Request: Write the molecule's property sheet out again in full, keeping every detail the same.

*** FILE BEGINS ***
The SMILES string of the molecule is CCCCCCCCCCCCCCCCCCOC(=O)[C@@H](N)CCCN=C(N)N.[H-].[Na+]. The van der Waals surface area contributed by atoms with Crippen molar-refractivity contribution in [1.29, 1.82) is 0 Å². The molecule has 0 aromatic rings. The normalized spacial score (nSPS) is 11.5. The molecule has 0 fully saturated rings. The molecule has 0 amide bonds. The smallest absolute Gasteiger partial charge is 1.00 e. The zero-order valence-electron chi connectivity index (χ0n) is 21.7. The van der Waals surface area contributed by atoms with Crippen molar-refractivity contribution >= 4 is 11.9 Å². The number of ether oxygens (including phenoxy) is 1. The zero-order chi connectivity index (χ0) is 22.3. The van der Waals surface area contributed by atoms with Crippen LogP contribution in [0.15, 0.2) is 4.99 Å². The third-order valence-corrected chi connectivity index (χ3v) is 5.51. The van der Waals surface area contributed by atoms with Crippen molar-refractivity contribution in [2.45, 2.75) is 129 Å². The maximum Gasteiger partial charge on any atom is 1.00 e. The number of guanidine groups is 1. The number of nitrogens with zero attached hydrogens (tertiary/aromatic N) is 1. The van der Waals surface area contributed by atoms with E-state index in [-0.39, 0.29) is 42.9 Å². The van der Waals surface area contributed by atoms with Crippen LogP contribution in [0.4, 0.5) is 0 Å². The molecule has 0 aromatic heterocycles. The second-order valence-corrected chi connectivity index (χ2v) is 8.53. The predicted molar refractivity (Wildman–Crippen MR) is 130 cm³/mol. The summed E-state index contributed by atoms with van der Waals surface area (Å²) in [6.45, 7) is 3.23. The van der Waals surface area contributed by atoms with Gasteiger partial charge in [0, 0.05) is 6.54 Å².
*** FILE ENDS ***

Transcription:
The SMILES string of the molecule is CCCCCCCCCCCCCCCCCCOC(=O)[C@@H](N)CCCN=C(N)N.[H-].[Na+]. The van der Waals surface area contributed by atoms with Crippen molar-refractivity contribution in [1.29, 1.82) is 0 Å². The molecule has 0 aromatic rings. The normalized spacial score (nSPS) is 11.5. The molecule has 0 fully saturated rings. The molecule has 0 amide bonds. The smallest absolute Gasteiger partial charge is 1.00 e. The zero-order valence-electron chi connectivity index (χ0n) is 21.7. The van der Waals surface area contributed by atoms with Crippen molar-refractivity contribution >= 4 is 11.9 Å². The number of ether oxygens (including phenoxy) is 1. The zero-order chi connectivity index (χ0) is 22.3. The van der Waals surface area contributed by atoms with Crippen LogP contribution in [0.15, 0.2) is 4.99 Å². The third-order valence-corrected chi connectivity index (χ3v) is 5.51. The van der Waals surface area contributed by atoms with Crippen molar-refractivity contribution in [2.45, 2.75) is 129 Å². The maximum Gasteiger partial charge on any atom is 1.00 e. The number of guanidine groups is 1. The number of nitrogens with zero attached hydrogens (tertiary/aromatic N) is 1. The van der Waals surface area contributed by atoms with E-state index in [-0.39, 0.29) is 42.9 Å². The van der Waals surface area contributed by atoms with Crippen LogP contribution in [0.4, 0.5) is 0 Å². The molecule has 0 aromatic heterocycles. The second-order valence-corrected chi connectivity index (χ2v) is 8.53. The predicted molar refractivity (Wildman–Crippen MR) is 130 cm³/mol. The summed E-state index contributed by atoms with van der Waals surface area (Å²) in [6.45, 7) is 3.23. The van der Waals surface area contributed by atoms with Gasteiger partial charge in [0, 0.05) is 6.54 Å².